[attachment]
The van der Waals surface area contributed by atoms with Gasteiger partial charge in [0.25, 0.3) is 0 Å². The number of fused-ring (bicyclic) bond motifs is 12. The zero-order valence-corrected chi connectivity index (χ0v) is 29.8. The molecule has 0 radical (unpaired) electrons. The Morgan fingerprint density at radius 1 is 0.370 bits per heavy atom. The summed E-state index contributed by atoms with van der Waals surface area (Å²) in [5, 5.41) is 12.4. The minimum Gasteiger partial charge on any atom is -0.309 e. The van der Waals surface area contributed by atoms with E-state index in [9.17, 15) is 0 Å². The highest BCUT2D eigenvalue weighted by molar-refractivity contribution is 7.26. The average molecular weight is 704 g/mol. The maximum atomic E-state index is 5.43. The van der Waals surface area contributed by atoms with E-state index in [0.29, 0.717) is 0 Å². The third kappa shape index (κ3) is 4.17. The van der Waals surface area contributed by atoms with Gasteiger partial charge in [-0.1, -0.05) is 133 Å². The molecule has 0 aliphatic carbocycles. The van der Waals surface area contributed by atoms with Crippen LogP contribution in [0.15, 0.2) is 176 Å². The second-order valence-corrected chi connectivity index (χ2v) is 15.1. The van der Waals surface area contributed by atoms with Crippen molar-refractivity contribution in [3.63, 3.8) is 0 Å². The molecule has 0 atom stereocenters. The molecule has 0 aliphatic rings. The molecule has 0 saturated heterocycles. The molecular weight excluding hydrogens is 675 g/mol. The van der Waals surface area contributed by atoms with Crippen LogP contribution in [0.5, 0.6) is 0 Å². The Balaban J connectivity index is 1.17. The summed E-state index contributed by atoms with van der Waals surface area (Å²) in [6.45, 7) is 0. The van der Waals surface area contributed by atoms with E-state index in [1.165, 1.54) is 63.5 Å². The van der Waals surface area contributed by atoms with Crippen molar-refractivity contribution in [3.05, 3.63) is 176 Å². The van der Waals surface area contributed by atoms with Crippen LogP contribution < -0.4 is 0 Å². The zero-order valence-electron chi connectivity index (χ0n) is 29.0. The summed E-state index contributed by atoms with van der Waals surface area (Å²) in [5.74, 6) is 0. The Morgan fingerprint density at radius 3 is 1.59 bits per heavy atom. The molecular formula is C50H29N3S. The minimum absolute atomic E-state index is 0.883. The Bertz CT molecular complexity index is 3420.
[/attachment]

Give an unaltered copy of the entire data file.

The van der Waals surface area contributed by atoms with Gasteiger partial charge in [0.25, 0.3) is 0 Å². The number of fused-ring (bicyclic) bond motifs is 12. The zero-order valence-corrected chi connectivity index (χ0v) is 29.8. The molecule has 0 radical (unpaired) electrons. The Morgan fingerprint density at radius 1 is 0.370 bits per heavy atom. The summed E-state index contributed by atoms with van der Waals surface area (Å²) in [5, 5.41) is 12.4. The minimum Gasteiger partial charge on any atom is -0.309 e. The van der Waals surface area contributed by atoms with E-state index in [9.17, 15) is 0 Å². The highest BCUT2D eigenvalue weighted by molar-refractivity contribution is 7.26. The average molecular weight is 704 g/mol. The maximum atomic E-state index is 5.43. The van der Waals surface area contributed by atoms with E-state index in [0.29, 0.717) is 0 Å². The third kappa shape index (κ3) is 4.17. The van der Waals surface area contributed by atoms with Gasteiger partial charge in [-0.1, -0.05) is 133 Å². The molecule has 0 aliphatic carbocycles. The van der Waals surface area contributed by atoms with Crippen LogP contribution in [0.15, 0.2) is 176 Å². The second-order valence-corrected chi connectivity index (χ2v) is 15.1. The van der Waals surface area contributed by atoms with Crippen molar-refractivity contribution in [3.63, 3.8) is 0 Å². The molecule has 0 atom stereocenters. The molecule has 0 aliphatic rings. The molecule has 0 saturated heterocycles. The molecular weight excluding hydrogens is 675 g/mol. The van der Waals surface area contributed by atoms with Crippen LogP contribution in [0.5, 0.6) is 0 Å². The Balaban J connectivity index is 1.17. The summed E-state index contributed by atoms with van der Waals surface area (Å²) in [6.45, 7) is 0. The van der Waals surface area contributed by atoms with E-state index in [1.165, 1.54) is 63.5 Å². The van der Waals surface area contributed by atoms with Crippen molar-refractivity contribution in [3.05, 3.63) is 176 Å². The van der Waals surface area contributed by atoms with Crippen LogP contribution < -0.4 is 0 Å². The zero-order valence-electron chi connectivity index (χ0n) is 29.0. The summed E-state index contributed by atoms with van der Waals surface area (Å²) in [5.74, 6) is 0. The Morgan fingerprint density at radius 3 is 1.59 bits per heavy atom. The molecular formula is C50H29N3S. The minimum absolute atomic E-state index is 0.883. The Bertz CT molecular complexity index is 3420.